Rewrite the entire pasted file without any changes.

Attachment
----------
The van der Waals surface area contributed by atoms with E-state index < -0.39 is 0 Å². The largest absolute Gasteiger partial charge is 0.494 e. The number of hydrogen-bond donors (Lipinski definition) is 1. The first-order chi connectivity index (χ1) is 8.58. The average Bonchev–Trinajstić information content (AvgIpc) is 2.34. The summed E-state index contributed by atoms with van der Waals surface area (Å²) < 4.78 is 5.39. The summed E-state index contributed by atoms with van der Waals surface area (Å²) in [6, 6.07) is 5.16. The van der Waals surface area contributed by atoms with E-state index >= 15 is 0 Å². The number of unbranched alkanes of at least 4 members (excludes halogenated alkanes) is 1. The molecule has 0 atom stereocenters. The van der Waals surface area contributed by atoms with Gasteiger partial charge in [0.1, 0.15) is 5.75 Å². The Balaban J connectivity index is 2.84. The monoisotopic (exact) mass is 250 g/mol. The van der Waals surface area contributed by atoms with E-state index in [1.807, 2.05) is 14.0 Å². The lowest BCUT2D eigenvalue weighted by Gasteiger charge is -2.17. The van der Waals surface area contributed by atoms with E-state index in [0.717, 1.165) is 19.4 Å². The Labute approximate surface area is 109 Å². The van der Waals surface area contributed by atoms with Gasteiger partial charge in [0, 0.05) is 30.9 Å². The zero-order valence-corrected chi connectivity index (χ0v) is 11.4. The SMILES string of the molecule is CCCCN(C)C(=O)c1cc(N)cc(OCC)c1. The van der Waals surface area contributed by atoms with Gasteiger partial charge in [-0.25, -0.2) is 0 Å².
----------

The van der Waals surface area contributed by atoms with E-state index < -0.39 is 0 Å². The largest absolute Gasteiger partial charge is 0.494 e. The number of hydrogen-bond donors (Lipinski definition) is 1. The first-order chi connectivity index (χ1) is 8.58. The average Bonchev–Trinajstić information content (AvgIpc) is 2.34. The summed E-state index contributed by atoms with van der Waals surface area (Å²) < 4.78 is 5.39. The summed E-state index contributed by atoms with van der Waals surface area (Å²) in [6, 6.07) is 5.16. The van der Waals surface area contributed by atoms with E-state index >= 15 is 0 Å². The number of unbranched alkanes of at least 4 members (excludes halogenated alkanes) is 1. The molecule has 0 atom stereocenters. The van der Waals surface area contributed by atoms with Gasteiger partial charge in [0.1, 0.15) is 5.75 Å². The Balaban J connectivity index is 2.84. The monoisotopic (exact) mass is 250 g/mol. The van der Waals surface area contributed by atoms with E-state index in [1.807, 2.05) is 14.0 Å². The lowest BCUT2D eigenvalue weighted by Gasteiger charge is -2.17. The van der Waals surface area contributed by atoms with E-state index in [0.717, 1.165) is 19.4 Å². The Labute approximate surface area is 109 Å². The van der Waals surface area contributed by atoms with Gasteiger partial charge in [0, 0.05) is 30.9 Å². The zero-order valence-corrected chi connectivity index (χ0v) is 11.4. The SMILES string of the molecule is CCCCN(C)C(=O)c1cc(N)cc(OCC)c1. The van der Waals surface area contributed by atoms with Gasteiger partial charge in [-0.25, -0.2) is 0 Å².